For most of the last week, I have been sleeping a lot, groaning like an old woman as I get in and out of chairs and thanking my lucky stars.
If there is a rite of passage to becoming "urban," I think I'll be waived on account of my experience on Tuesday night.
While crossing a street at 10:00 at night, in the crosswalk and with the light, I got hit by a taxi cab. It knocked my down on my back, which stunned me. It also knocked down Erika, my blogger friend who was kind enough to meet me for coffee when she was in town. She has had a difficult pregnancy so far and it was hard to watch her be so worried for her baby. She responded in a way that I could relate to: she got very quiet and stone-faced, obviously reigning in wilder emotions and trying not to think about worst-case scenarios until she knew more. She was gracious and let me pray for her in the ambulance. Her host from North Park met her an the emergency room and I felt comfortable leaving her with people that she knew better than me. I have been overwhelmed since then by the outpouring of prayer support that her network has offered me, referring to me as "Erika's friend." Considering how much I admire her, that is an amazing title that I'm not quite sure I've earned.
I was a mess, blubbering all over the place. I had sat on the ground for quite a while in the rain because my body had not yet given me the OK to stand up. Once I did and sat in the North Park University security vehicle for a few minutes letting it all sink in, I called my brother and the immensity of what happened hit me. The tears were very much a physical response to being scared. There was no deep sadness or grief. Just fright. Especially once I knew I was OK and wouldn't have to use any reserves of strength, my body just let it all go. Although I rode to the hospital with Erika, the EMTs said I didn't need to be examined: that I had a boo-boo but not an owie. My brother Daniel came and picked me up there with a dry sweatshirt and a blanket. He was perfect.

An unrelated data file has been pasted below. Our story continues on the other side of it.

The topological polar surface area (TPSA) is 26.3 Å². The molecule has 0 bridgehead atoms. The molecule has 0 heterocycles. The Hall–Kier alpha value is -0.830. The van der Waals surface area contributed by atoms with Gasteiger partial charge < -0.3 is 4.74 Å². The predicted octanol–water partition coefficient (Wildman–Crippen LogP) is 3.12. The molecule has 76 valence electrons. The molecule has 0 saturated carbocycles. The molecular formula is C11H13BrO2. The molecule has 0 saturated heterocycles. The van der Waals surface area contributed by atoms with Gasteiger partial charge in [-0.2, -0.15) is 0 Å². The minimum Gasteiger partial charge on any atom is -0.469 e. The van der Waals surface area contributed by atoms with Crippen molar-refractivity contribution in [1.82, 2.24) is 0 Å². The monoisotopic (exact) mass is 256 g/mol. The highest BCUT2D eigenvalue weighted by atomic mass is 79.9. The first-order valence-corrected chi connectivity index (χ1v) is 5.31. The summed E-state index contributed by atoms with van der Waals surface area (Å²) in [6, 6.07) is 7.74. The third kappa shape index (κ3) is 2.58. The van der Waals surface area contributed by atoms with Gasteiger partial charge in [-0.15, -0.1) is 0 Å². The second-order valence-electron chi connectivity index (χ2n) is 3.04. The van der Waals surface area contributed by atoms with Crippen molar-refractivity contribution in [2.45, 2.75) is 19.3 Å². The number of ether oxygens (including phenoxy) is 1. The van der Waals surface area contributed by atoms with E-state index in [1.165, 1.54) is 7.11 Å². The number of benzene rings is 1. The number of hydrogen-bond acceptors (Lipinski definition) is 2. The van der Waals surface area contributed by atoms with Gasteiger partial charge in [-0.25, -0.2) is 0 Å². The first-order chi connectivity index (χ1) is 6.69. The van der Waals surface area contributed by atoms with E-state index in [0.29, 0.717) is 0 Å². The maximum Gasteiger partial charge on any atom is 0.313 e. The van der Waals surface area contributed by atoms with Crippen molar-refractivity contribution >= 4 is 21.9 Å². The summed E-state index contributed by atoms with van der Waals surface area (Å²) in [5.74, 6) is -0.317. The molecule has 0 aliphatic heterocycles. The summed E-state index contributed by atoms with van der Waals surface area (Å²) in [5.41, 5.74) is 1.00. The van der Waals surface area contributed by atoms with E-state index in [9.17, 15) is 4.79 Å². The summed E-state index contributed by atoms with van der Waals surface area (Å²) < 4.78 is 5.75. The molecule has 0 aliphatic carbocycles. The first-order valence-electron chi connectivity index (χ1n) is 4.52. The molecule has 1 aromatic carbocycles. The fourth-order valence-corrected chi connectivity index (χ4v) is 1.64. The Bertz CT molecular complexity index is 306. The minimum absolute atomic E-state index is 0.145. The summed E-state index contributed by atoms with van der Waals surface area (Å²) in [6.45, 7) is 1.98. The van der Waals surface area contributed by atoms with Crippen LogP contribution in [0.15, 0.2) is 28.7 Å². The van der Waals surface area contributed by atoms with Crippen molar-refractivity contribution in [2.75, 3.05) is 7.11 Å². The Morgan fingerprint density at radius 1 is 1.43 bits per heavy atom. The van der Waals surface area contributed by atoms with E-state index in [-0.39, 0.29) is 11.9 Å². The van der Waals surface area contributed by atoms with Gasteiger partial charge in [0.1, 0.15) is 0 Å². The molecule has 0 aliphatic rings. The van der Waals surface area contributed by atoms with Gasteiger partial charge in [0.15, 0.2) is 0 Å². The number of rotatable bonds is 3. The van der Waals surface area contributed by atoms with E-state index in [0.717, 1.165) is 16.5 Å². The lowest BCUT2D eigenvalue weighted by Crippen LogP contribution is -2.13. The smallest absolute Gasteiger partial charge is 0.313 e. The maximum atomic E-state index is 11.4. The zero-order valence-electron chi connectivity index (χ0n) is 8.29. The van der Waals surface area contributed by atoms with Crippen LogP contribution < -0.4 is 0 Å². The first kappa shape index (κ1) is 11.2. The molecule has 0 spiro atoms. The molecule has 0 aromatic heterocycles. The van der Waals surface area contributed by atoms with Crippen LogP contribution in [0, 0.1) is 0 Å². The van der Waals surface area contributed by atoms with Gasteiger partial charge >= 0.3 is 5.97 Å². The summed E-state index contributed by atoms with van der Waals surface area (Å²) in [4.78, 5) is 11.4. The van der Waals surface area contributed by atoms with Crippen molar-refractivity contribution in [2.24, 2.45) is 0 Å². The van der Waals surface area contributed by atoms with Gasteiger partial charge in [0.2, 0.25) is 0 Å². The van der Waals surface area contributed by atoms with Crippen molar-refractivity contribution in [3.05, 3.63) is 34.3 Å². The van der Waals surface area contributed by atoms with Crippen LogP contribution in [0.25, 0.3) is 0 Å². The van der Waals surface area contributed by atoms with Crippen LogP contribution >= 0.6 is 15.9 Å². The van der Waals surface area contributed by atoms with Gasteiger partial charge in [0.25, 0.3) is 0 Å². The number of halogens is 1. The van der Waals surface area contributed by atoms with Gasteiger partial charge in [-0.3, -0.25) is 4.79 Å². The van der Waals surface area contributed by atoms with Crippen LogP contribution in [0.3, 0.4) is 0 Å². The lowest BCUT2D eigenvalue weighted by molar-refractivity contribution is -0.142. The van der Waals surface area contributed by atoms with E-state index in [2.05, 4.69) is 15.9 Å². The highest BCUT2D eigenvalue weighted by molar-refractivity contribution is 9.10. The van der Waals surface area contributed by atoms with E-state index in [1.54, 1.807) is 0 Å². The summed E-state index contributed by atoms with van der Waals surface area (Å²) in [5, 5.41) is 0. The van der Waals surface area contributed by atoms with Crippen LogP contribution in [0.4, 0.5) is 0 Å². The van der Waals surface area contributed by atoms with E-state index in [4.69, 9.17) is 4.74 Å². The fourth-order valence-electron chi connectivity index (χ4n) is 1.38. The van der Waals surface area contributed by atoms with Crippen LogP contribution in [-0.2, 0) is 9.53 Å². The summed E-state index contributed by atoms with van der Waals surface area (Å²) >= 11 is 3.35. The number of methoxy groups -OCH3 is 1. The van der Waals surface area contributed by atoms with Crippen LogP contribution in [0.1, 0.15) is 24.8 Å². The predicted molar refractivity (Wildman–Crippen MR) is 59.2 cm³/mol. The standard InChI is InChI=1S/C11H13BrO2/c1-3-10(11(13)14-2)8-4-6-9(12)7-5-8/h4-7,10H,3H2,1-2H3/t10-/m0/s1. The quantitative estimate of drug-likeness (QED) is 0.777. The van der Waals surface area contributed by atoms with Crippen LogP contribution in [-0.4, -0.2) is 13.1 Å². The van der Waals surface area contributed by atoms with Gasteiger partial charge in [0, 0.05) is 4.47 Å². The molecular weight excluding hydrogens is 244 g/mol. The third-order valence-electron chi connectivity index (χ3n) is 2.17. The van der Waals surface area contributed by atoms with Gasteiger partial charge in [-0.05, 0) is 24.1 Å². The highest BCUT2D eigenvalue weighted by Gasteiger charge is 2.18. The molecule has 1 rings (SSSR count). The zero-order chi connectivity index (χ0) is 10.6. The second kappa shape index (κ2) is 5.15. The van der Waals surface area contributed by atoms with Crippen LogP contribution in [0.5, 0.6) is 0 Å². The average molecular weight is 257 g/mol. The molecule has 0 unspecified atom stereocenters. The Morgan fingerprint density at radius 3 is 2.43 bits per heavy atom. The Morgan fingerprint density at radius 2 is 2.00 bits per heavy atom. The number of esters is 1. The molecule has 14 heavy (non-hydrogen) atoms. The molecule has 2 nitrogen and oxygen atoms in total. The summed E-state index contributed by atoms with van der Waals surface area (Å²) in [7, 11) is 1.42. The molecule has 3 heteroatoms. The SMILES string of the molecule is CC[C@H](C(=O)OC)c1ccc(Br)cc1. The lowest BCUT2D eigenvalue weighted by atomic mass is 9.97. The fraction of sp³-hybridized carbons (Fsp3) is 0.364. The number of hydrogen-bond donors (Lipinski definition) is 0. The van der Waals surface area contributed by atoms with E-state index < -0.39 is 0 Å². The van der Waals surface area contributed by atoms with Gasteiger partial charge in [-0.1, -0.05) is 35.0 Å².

Of course, once we got home, the normalcy of our sibling relationship reared up. He asked, "What are you going to do now?"
I said, "I thought I'd sit on the couch and just wind down some before I go to bed so I'm not just staring at the ceiling with adrenaline."
"Oh, because I was planning on lying on the couch and watching wrestling until I fell asleep."
"Naoh!" I cried. "I got hit by a taxi cab! I get the couch."
He considered this and before he assented asked, "Can we still watch wrestling?" When I agreed, he said, "OK."
It has been somewhat fascinating to observe the way my body has responded to the accident over the past several days. On Wednesday, I sweat profusely and it stank, which was my body trying to get rid of the adrenaline that it didn't need any more. At dinner that night and my parents' house, I burst into tears. Although I had yelled at my mother while I was doing this, she forgave me quickly, explaining that I had been telling people all day that I was fine. Of course I was going to have to release that once I felt safe. Yesterday, my lower back stiffened up in a way that it hadn't when my elbows were the primary hurt. That made me cranky after about 8 hours in the company of other people and I went home rather than say terrible things.
I have a big weekend in front of me. Today, my lower back feels better, the bruises are fading and the abrasions are scabbing over. I am still struck by the absurdity of the experience and my friends Lorinda and Susan agree with me that looking back it is funny rather than disturbing. I like that perspective.
I got hit by a taxi cab. Who does that?
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